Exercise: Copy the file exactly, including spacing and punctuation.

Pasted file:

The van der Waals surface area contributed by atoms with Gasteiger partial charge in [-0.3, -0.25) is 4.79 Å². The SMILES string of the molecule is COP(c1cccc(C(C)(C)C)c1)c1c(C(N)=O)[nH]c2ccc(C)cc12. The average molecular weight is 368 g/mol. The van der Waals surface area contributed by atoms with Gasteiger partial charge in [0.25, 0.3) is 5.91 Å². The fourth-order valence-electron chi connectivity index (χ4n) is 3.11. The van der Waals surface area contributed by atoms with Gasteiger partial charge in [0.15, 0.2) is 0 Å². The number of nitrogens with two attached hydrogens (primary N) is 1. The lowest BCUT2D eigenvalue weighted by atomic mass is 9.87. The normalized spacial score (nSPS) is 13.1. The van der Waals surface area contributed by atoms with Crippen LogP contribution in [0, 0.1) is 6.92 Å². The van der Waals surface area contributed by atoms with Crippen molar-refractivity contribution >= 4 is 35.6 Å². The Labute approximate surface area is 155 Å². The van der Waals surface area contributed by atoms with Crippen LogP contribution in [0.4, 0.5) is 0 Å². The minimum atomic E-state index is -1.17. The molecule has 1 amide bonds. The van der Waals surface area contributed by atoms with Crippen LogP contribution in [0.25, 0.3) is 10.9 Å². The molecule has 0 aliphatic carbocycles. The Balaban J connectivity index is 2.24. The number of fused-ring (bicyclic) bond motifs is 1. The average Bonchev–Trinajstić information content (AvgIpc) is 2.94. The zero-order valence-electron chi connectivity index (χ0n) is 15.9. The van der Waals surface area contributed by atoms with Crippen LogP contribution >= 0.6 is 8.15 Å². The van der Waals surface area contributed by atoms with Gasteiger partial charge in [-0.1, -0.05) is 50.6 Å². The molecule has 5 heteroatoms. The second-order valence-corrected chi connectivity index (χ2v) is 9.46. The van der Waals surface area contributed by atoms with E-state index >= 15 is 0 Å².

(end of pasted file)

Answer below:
The van der Waals surface area contributed by atoms with Gasteiger partial charge in [-0.3, -0.25) is 4.79 Å². The SMILES string of the molecule is COP(c1cccc(C(C)(C)C)c1)c1c(C(N)=O)[nH]c2ccc(C)cc12. The average molecular weight is 368 g/mol. The van der Waals surface area contributed by atoms with Gasteiger partial charge in [0.25, 0.3) is 5.91 Å². The fourth-order valence-electron chi connectivity index (χ4n) is 3.11. The van der Waals surface area contributed by atoms with Gasteiger partial charge in [0.15, 0.2) is 0 Å². The number of nitrogens with two attached hydrogens (primary N) is 1. The lowest BCUT2D eigenvalue weighted by atomic mass is 9.87. The normalized spacial score (nSPS) is 13.1. The van der Waals surface area contributed by atoms with Crippen LogP contribution in [0, 0.1) is 6.92 Å². The van der Waals surface area contributed by atoms with Crippen molar-refractivity contribution >= 4 is 35.6 Å². The Labute approximate surface area is 155 Å². The van der Waals surface area contributed by atoms with Crippen LogP contribution in [0.4, 0.5) is 0 Å². The minimum atomic E-state index is -1.17. The molecule has 1 amide bonds. The van der Waals surface area contributed by atoms with Crippen LogP contribution in [0.25, 0.3) is 10.9 Å². The molecule has 0 aliphatic carbocycles. The Balaban J connectivity index is 2.24. The number of fused-ring (bicyclic) bond motifs is 1. The average Bonchev–Trinajstić information content (AvgIpc) is 2.94. The zero-order valence-electron chi connectivity index (χ0n) is 15.9. The van der Waals surface area contributed by atoms with Crippen LogP contribution >= 0.6 is 8.15 Å². The van der Waals surface area contributed by atoms with Gasteiger partial charge in [-0.1, -0.05) is 50.6 Å². The molecule has 5 heteroatoms. The second-order valence-corrected chi connectivity index (χ2v) is 9.46. The van der Waals surface area contributed by atoms with E-state index >= 15 is 0 Å².